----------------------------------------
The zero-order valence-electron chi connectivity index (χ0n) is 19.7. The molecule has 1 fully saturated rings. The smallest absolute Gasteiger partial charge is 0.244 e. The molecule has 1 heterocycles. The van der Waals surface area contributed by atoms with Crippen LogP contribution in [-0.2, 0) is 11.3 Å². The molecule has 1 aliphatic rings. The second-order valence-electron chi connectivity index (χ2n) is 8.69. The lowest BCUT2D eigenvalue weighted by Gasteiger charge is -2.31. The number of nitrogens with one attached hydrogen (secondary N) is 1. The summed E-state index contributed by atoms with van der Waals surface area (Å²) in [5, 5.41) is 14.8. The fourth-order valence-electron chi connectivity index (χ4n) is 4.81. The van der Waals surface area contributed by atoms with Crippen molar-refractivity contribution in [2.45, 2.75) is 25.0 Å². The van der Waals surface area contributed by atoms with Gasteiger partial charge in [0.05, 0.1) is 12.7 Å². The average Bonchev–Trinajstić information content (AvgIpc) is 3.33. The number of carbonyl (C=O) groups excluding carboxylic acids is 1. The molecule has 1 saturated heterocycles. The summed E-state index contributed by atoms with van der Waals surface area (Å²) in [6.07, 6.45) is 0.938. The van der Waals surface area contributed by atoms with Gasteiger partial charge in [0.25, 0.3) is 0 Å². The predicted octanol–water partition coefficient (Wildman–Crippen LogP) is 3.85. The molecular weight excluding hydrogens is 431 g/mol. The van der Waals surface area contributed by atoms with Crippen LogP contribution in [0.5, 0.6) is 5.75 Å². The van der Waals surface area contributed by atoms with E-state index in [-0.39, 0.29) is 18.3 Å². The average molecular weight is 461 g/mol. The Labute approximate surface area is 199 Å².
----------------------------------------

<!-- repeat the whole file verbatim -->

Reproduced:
The zero-order valence-electron chi connectivity index (χ0n) is 19.7. The molecule has 1 fully saturated rings. The smallest absolute Gasteiger partial charge is 0.244 e. The molecule has 1 heterocycles. The van der Waals surface area contributed by atoms with Crippen LogP contribution in [-0.2, 0) is 11.3 Å². The molecule has 1 aliphatic rings. The second-order valence-electron chi connectivity index (χ2n) is 8.69. The lowest BCUT2D eigenvalue weighted by Gasteiger charge is -2.31. The number of nitrogens with one attached hydrogen (secondary N) is 1. The summed E-state index contributed by atoms with van der Waals surface area (Å²) in [5, 5.41) is 14.8. The fourth-order valence-electron chi connectivity index (χ4n) is 4.81. The van der Waals surface area contributed by atoms with Crippen molar-refractivity contribution in [2.45, 2.75) is 25.0 Å². The van der Waals surface area contributed by atoms with Gasteiger partial charge in [0.05, 0.1) is 12.7 Å². The average Bonchev–Trinajstić information content (AvgIpc) is 3.33. The number of carbonyl (C=O) groups excluding carboxylic acids is 1. The molecule has 1 saturated heterocycles. The summed E-state index contributed by atoms with van der Waals surface area (Å²) in [6.07, 6.45) is 0.938. The van der Waals surface area contributed by atoms with Gasteiger partial charge in [0.25, 0.3) is 0 Å². The predicted octanol–water partition coefficient (Wildman–Crippen LogP) is 3.85. The molecular weight excluding hydrogens is 431 g/mol. The van der Waals surface area contributed by atoms with Crippen LogP contribution in [0.5, 0.6) is 5.75 Å². The van der Waals surface area contributed by atoms with E-state index in [-0.39, 0.29) is 18.3 Å². The average molecular weight is 461 g/mol. The Labute approximate surface area is 199 Å².